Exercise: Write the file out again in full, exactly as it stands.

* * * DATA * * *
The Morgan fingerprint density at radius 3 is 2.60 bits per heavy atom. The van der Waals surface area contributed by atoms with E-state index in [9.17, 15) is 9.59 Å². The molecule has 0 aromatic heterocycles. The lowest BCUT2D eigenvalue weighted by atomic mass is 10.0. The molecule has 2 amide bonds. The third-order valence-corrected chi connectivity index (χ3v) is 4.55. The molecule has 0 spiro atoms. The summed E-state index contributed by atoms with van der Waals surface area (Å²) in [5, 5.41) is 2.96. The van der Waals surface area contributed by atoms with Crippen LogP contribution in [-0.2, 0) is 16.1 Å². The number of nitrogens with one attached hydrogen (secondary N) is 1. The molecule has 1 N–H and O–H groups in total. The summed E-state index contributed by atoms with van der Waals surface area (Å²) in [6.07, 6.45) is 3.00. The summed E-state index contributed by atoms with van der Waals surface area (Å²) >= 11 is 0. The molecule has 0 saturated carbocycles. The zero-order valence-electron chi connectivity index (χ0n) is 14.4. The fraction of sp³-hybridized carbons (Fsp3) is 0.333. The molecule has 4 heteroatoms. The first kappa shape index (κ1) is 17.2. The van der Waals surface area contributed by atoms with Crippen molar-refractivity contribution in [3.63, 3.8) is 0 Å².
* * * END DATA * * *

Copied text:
The Morgan fingerprint density at radius 3 is 2.60 bits per heavy atom. The van der Waals surface area contributed by atoms with E-state index in [9.17, 15) is 9.59 Å². The molecule has 0 aromatic heterocycles. The lowest BCUT2D eigenvalue weighted by atomic mass is 10.0. The molecule has 2 amide bonds. The third-order valence-corrected chi connectivity index (χ3v) is 4.55. The molecule has 0 spiro atoms. The summed E-state index contributed by atoms with van der Waals surface area (Å²) in [5, 5.41) is 2.96. The van der Waals surface area contributed by atoms with Crippen LogP contribution in [-0.2, 0) is 16.1 Å². The number of nitrogens with one attached hydrogen (secondary N) is 1. The molecule has 1 N–H and O–H groups in total. The summed E-state index contributed by atoms with van der Waals surface area (Å²) in [6.07, 6.45) is 3.00. The summed E-state index contributed by atoms with van der Waals surface area (Å²) >= 11 is 0. The molecule has 0 saturated carbocycles. The zero-order valence-electron chi connectivity index (χ0n) is 14.4. The fraction of sp³-hybridized carbons (Fsp3) is 0.333. The molecule has 4 heteroatoms. The first kappa shape index (κ1) is 17.2. The van der Waals surface area contributed by atoms with Crippen molar-refractivity contribution in [3.63, 3.8) is 0 Å².